Saturday, May 9, 2020
Connecting the DNA Dots
I remember, when I sent in my first DNA test, how disappointed I was after waiting the obligatory six weeks to receive my results. The resultant list of matches didn't show any exciting possibilities. In fact, there were absolutely zero matches that ranked any closer than "second to fourth cousin"—which, in reality, meant fourth cousins. How many people have persevered on their family trees enough to fill in all their third great-grandparents? I'd stare at that list of names and wonder, "Who are all these people?" I hadn't the slightest clue. And I thought my tree was pretty thorough.
Fast forward nearly seven years, four more DNA companies, and thousands of matches, and things are looking up. Not because closer relatives have tested, but because the testing companies have added more useful tools.
MyHeritage, in my opinion, led the pack with implementations launched in time for the 2019 RootsTech conference, which have busted through some brick walls for me. Though AncestryDNA has stubbornly resisted customer pressure to include a chromosome browser (like Family Tree DNA had from the start), they have included other tools to help put together the centiMorgan pieces. And 23andMe has even added computer generated tree suggestions with enough wavy lines to make me feel like I'm chasing disparate strands in a spaghetti bowl.
Right now, however, I've been working on connecting each of my Ancestry DNA matches to their correct position on my family tree. Since all those matches need to attach to one singular tree, those of you who know my habit of keeping the branches of my family in separate trees may realize what that has meant: it was time to relent and combine my father's tree with my mother's tree.
Oh, groan. The work to put them together.
Slowly, I've been affixing those little "connected" icons to each of the AncestryDNA matches I've linked to my family, as I expand what used to be my maternal tree to include branches of my paternal side. If only we could all be prescient and know what the next development might be that heads our way, so we could avoid all that repetitive work.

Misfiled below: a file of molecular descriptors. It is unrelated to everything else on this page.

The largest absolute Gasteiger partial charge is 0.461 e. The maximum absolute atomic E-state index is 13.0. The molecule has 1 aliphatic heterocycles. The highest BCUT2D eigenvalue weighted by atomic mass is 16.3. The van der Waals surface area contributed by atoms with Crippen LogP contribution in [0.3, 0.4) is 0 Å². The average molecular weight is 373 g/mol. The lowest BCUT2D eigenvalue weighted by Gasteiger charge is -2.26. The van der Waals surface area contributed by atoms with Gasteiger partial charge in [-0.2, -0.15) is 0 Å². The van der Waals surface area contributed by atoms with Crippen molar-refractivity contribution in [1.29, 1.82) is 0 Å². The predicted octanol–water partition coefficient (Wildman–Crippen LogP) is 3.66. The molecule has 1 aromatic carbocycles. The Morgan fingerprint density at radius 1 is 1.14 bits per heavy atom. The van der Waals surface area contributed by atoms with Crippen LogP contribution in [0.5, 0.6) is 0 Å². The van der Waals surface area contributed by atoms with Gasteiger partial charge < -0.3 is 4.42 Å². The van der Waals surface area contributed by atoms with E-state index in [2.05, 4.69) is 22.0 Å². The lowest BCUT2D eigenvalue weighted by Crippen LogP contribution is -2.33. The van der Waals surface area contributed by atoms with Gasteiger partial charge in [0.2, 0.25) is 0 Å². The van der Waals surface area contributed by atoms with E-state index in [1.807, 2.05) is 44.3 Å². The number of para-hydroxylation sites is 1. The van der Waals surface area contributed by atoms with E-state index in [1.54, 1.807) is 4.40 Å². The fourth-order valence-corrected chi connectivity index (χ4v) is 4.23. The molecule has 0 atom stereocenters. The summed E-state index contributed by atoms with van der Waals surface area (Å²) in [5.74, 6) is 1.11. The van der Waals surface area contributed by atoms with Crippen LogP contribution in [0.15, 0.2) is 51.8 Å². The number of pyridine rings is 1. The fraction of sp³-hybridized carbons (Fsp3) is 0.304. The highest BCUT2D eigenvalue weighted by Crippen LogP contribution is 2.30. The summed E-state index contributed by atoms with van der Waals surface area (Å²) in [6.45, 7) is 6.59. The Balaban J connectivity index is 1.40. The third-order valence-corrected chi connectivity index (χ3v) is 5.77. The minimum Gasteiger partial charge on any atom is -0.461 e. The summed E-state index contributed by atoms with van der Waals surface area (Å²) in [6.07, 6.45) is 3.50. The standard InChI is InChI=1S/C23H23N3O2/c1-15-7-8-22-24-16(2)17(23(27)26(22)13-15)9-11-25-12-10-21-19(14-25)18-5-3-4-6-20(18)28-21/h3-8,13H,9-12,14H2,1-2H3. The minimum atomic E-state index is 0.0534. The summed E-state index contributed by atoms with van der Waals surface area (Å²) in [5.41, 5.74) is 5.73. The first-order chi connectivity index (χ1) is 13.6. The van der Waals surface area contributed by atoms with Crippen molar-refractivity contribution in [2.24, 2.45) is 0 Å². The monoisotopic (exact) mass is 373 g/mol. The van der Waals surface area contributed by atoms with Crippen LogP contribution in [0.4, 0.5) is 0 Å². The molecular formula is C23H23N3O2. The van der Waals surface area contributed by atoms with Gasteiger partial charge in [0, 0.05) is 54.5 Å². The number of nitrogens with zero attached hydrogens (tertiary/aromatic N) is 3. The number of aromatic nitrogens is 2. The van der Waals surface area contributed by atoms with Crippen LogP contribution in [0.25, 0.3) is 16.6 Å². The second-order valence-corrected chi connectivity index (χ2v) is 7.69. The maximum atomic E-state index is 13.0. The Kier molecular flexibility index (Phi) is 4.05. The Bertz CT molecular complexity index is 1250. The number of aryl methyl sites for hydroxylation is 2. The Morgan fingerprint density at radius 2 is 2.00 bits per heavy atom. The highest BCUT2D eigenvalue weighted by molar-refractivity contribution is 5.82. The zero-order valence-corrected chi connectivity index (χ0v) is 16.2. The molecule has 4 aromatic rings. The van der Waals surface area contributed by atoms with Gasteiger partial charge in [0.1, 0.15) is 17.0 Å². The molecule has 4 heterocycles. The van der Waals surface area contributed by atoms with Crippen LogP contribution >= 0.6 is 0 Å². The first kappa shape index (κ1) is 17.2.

It's been quite rewarding to see matches from my paternal side finally find a home in those grafted-in branches of what used to be my mother's tree. Because my father's mother couldn't keep her Polish ancestry as well-concealed as did her husband, I've been able to make visual connections to that part of the pedigree chart with Ancestry's latest icon.
The next hurdle is to make the leap and connect that secretive paternal grandfather of mine to all those Wisconsin-based DNA cousins who match me. I have my theories, but am still hesitant to take the plunge and state my assertion. What if I'm wrong?
I guess that's why scientists came up with that wonderful invention called the hypothesis. And hypotheses can be tested. Where the online databases here in the United States lack the documentation to help me state my case, and where the Polish online records contain frustrating gaps just where I'm certain my paternal ancestors might have been, time is surely on my side while more and more records keep getting digitized. And where the gaps still exist, the DNA connections all narrow the field and point to some obvious answers.
I may be connecting those DNA dots via hypothesizing, but an educated guess on that basis still leads me closer to the truth than I've ever been before.
Above: Like check marks on a to-do list, we can add this AncestryDNA icon to each of our listed DNA matches when we connect them to an individual's profile in our family tree. Since this utility launched in April, I've been able to mark thirty confirmed connections, with more on my dad's side yet to complete.